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Critics see disproportionate response in how police handled Capitol attackers

Congress confirmed Democrat Joe Biden as the presidential

Congress confirmed Democrat Joe Biden as the presidential election winner early Thursday after a violent mob loyal to President Donald Trump had stormed the U.S. Capitol in a stunning attempt to overturn America’s presidential election, undercut the nation’s democracy and keep Trump in the White House. Newsday Cecilia Dowd has more. Credit: Howard Schnapp, House TV, Senate TV, Rep. Tom Suozzi, US Network Pool

WASHINGTON — President-elect Joe Biden, Democratic lawmakers and civil rights groups on Thursday decried what they described as dramatically different responses by law enforcement to the Trump supporters who stormed the U.S. Capitol on Wednesday, compared with those who gathered at Black Lives Matter marches last summer.

"You can’t tell me that if it had been a group of Black Lives Matter protesting yesterday, they wouldn’t have been treated very differently than the mob of thugs that stormed the Capitol," Biden said during a news conference in Wilmington, Delaware. "We all know that is true. And it is totally unacceptable. Totally unacceptable. The American people saw it in plain view."

Images and video posted to social media of Wednesday’s attack on the Capitol showed pro-Trump demonstrators overwhelming U.S. Capitol police, with officers in several instances stepping aside as the crowd spilled into the hallowed halls of Congress.

Lawmakers and activists said those images were a far cry from the phalanx of riot-gear wearing officers who deployed tear gas and batons to push back Black Lives Matter supporters outside of Lafayette Park for a Trump photo-op outside of St. John’s Church last June.

Sen. Kirsten Gillibrand (D-N.Y.) said there needs to be "a hard look at why the planning" for the pro-Trump protest on Wednesday was so different from the planning for the Black Lives Matter protests.

"During Black Lives Matter protest, I saw pictures of police forces and other personnel with military-style weapons and uniforms lined up in significant numbers on the Capitol grounds to protect the Capitol grounds," said Gillibrand in a news conference, adding that on Wednesday, "We did not use that same show of force."

Civil rights groups including the NAACP and ACLU said there was a disproportionate response, noting that despite all the damage to the Capitol complex, including shattered windows, broken benches and stained statues, there were only 26 arrests made on the Capitol grounds on Wednesday compared to the 88 arrested at a Black Lives Matter protest earlier in the summer.

"We shudder to think how police departments would have responded had Black and Brown people stormed a government building to protest police brutality," the American Civil Liberties Union wrote in a tweet.

The FBI on Thursday called on Americans to contact the bureau with information identifying those who breached security and entered the Capitol building.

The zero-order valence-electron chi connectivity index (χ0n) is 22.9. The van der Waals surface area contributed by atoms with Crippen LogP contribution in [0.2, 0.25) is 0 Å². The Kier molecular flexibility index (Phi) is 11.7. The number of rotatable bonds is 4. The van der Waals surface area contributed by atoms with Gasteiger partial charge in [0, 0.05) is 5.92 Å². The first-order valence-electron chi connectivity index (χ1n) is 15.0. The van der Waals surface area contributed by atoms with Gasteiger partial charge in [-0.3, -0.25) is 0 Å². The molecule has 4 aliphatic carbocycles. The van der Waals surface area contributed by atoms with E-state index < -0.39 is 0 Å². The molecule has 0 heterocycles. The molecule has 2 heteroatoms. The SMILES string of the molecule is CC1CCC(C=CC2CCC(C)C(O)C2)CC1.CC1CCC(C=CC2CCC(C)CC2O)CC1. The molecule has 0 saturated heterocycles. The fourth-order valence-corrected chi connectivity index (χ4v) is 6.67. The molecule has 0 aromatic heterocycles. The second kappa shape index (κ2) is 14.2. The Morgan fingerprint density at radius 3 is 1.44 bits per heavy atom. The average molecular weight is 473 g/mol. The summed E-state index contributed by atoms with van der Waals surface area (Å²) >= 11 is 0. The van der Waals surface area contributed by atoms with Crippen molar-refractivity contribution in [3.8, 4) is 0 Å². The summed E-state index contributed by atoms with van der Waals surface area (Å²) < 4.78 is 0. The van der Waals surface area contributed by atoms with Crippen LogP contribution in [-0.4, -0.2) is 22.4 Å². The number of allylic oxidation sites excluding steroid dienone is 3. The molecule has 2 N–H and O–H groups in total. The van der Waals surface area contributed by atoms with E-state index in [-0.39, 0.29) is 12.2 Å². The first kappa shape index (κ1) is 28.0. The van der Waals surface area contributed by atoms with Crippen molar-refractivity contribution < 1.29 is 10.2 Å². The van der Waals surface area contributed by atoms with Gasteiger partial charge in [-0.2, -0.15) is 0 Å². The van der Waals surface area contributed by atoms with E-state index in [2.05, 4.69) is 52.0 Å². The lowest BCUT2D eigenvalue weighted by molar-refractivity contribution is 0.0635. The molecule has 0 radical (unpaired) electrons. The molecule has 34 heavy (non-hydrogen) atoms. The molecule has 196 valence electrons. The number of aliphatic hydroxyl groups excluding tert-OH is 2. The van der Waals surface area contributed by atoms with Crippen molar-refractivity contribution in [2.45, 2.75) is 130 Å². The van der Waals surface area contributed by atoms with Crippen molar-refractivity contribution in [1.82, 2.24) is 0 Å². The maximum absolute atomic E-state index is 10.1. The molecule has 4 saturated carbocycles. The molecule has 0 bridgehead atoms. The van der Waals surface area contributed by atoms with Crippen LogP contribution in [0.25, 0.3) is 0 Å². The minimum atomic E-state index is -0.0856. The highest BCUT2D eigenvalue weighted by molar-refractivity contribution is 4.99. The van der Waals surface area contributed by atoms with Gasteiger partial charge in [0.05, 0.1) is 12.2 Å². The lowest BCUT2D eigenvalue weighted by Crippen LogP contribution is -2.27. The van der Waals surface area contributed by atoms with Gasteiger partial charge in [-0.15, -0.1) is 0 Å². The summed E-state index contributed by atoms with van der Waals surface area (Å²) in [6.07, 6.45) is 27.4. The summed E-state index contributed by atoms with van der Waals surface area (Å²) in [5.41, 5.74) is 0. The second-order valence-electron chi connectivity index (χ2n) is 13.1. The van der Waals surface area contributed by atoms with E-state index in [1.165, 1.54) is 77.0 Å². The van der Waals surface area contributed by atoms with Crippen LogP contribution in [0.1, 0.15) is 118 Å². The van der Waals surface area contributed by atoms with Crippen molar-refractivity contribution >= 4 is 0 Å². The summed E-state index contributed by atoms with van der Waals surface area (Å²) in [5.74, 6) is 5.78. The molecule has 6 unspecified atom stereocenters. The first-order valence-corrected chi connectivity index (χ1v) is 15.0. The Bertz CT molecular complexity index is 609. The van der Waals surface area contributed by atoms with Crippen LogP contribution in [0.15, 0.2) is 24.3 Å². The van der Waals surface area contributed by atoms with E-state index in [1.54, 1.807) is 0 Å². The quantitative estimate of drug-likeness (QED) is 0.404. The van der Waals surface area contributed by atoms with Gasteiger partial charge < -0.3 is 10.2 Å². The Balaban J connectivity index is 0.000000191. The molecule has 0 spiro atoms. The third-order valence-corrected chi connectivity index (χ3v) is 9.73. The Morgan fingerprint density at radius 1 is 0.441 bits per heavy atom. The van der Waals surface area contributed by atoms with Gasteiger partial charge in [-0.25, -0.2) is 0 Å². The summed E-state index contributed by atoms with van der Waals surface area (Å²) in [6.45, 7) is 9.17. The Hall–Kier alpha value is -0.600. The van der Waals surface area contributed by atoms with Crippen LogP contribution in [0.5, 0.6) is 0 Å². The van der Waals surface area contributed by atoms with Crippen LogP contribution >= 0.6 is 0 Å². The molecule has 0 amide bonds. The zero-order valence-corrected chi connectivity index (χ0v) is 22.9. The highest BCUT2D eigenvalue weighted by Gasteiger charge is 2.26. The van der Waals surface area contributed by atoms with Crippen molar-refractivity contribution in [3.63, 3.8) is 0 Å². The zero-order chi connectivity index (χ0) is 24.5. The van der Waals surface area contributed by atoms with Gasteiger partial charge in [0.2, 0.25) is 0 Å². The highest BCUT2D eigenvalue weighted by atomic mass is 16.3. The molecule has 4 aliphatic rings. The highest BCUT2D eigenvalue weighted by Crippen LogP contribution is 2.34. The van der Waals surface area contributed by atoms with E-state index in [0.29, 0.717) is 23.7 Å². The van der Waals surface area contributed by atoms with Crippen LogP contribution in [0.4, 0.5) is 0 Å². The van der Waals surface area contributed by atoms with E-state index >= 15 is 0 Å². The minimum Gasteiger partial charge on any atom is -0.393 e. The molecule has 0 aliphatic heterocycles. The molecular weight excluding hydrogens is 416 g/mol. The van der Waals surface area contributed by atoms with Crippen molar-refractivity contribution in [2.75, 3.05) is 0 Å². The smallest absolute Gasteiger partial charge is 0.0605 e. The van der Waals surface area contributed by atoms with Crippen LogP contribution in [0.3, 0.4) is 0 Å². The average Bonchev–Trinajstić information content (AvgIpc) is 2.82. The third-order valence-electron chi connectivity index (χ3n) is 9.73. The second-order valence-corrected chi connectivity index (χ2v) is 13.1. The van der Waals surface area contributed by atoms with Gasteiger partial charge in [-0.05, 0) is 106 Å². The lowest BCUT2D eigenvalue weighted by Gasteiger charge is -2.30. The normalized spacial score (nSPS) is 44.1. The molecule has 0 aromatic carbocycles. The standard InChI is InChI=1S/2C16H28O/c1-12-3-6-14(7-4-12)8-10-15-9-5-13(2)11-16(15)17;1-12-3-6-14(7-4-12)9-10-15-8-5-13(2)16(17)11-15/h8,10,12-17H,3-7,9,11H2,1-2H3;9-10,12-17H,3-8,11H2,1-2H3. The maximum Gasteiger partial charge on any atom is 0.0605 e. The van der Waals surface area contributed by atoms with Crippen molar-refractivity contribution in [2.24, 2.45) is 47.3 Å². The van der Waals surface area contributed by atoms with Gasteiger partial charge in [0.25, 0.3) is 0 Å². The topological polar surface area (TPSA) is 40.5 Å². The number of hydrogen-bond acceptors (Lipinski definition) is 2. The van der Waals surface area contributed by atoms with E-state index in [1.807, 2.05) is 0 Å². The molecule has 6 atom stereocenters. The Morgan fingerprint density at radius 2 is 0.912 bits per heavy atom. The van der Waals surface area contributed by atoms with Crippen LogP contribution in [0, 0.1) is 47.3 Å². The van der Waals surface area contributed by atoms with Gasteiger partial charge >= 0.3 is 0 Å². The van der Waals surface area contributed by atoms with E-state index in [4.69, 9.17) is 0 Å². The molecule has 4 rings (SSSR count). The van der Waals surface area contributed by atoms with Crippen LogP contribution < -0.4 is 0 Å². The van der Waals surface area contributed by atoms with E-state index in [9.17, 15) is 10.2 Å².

Derrick Johnson, president and chief executive of the NAACP, one of the nation’s oldest and largest civil rights organizations, drew contrasts between Wednesday’s response and the Aug. 23 shooting of Jacob Blake, a Kenosha, Wisc. Black man who was left paralyzed after being shot in the back by police. Tuesday a Wisconsin prosecutor announced he would not bring charges against the officer who shot Blake.

Johnson in a tweet wrote: "The day after we watched a complete travesty of justice in the shooting case of #JacobBlake, an unarmed man shot IN THE BACK after attempting to break up an incident, we see ARMED TERRORIST storm the Capitol of the USA with little to no recourse! #ThisIsAmerica."

The NAACP also took aim at Trump and his supporters who for years criticized former NFL star Colin Kaeparnick and other pro-athletes for taking a knee to silently protest police brutality against Black Americans.

"And you thought ‘Taking A Knee’ was too much!?!" the official Twitter account for the NAACP tweeted.

The organization posted a video on its Twitter account showing a U.S. Capitol police officer agreeing to take a photo with one of the protesters who forced their way into the Capitol building.

"It’s a dark day in America when a UNITED STATES Capitol police officer decides to take a selfie with a TERRORIST! And they wonder why WE don’t feel safe!," The NAACP wrote in a tweet.

Dennis Kenney, a professor at John Jay College of Criminal Justice who has advised police departments in the U.S. and abroad, said any investigation into the Wednesday’s security lapses should include examining whether there was "deliberate foot dragging."

"That they had a different response is undeniable," said Kenney. "The motive for that different response is going to take a little bit of investigating to uncover."

U.S. Capitol Police Chief Steven Sund defended the response on Monday, saying "the actions of the USCP officers were heroic given the situation they faced.″ Hours later, he stepped down from his post.

The department said more than 50 officers were injured during Wednesday's attack, adding that several officers were "hospitalized with serious injuries."

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